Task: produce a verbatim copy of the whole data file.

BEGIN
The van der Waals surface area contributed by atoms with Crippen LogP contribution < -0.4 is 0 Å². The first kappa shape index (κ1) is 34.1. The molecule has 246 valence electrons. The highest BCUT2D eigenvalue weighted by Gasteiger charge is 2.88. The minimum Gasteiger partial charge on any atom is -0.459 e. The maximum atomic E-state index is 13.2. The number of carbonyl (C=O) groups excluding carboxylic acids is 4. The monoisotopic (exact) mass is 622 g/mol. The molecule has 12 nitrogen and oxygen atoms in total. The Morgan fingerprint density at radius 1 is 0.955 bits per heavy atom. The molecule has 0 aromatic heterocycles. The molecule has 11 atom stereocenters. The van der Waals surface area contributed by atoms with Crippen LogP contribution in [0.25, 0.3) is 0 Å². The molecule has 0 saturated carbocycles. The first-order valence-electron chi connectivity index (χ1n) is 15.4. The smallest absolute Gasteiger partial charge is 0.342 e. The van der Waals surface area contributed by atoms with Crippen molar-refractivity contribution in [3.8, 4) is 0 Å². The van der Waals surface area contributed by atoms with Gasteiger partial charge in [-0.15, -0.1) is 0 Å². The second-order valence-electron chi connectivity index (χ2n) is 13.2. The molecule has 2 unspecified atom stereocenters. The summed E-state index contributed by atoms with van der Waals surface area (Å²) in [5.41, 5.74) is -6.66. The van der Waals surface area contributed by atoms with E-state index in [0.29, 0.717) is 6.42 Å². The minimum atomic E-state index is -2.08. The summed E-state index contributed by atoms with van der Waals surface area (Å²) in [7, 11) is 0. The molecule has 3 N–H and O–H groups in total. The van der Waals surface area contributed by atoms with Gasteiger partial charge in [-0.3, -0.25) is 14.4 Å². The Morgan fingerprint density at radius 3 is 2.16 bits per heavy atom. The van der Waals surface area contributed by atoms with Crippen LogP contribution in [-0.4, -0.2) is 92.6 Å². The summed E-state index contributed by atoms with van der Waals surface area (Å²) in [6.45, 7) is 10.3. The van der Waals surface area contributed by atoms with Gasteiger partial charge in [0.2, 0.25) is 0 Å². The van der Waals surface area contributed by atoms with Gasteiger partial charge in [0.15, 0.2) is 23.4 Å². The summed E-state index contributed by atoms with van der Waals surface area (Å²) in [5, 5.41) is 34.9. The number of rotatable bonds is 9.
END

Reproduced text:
The van der Waals surface area contributed by atoms with Crippen LogP contribution < -0.4 is 0 Å². The first kappa shape index (κ1) is 34.1. The molecule has 246 valence electrons. The highest BCUT2D eigenvalue weighted by Gasteiger charge is 2.88. The minimum Gasteiger partial charge on any atom is -0.459 e. The maximum atomic E-state index is 13.2. The number of carbonyl (C=O) groups excluding carboxylic acids is 4. The monoisotopic (exact) mass is 622 g/mol. The molecule has 12 nitrogen and oxygen atoms in total. The Morgan fingerprint density at radius 1 is 0.955 bits per heavy atom. The molecule has 0 aromatic heterocycles. The molecule has 11 atom stereocenters. The van der Waals surface area contributed by atoms with Crippen LogP contribution in [0.25, 0.3) is 0 Å². The molecule has 0 saturated carbocycles. The first-order valence-electron chi connectivity index (χ1n) is 15.4. The smallest absolute Gasteiger partial charge is 0.342 e. The van der Waals surface area contributed by atoms with Crippen molar-refractivity contribution in [3.8, 4) is 0 Å². The van der Waals surface area contributed by atoms with Gasteiger partial charge in [-0.15, -0.1) is 0 Å². The second-order valence-electron chi connectivity index (χ2n) is 13.2. The molecule has 2 unspecified atom stereocenters. The summed E-state index contributed by atoms with van der Waals surface area (Å²) in [5.41, 5.74) is -6.66. The van der Waals surface area contributed by atoms with E-state index in [0.29, 0.717) is 6.42 Å². The minimum atomic E-state index is -2.08. The summed E-state index contributed by atoms with van der Waals surface area (Å²) in [7, 11) is 0. The molecule has 3 N–H and O–H groups in total. The van der Waals surface area contributed by atoms with Gasteiger partial charge in [-0.3, -0.25) is 14.4 Å². The Morgan fingerprint density at radius 3 is 2.16 bits per heavy atom. The van der Waals surface area contributed by atoms with Crippen LogP contribution in [-0.4, -0.2) is 92.6 Å². The summed E-state index contributed by atoms with van der Waals surface area (Å²) in [6.45, 7) is 10.3. The van der Waals surface area contributed by atoms with Gasteiger partial charge in [0.2, 0.25) is 0 Å². The van der Waals surface area contributed by atoms with Gasteiger partial charge in [0.15, 0.2) is 23.4 Å². The summed E-state index contributed by atoms with van der Waals surface area (Å²) in [5, 5.41) is 34.9. The number of rotatable bonds is 9.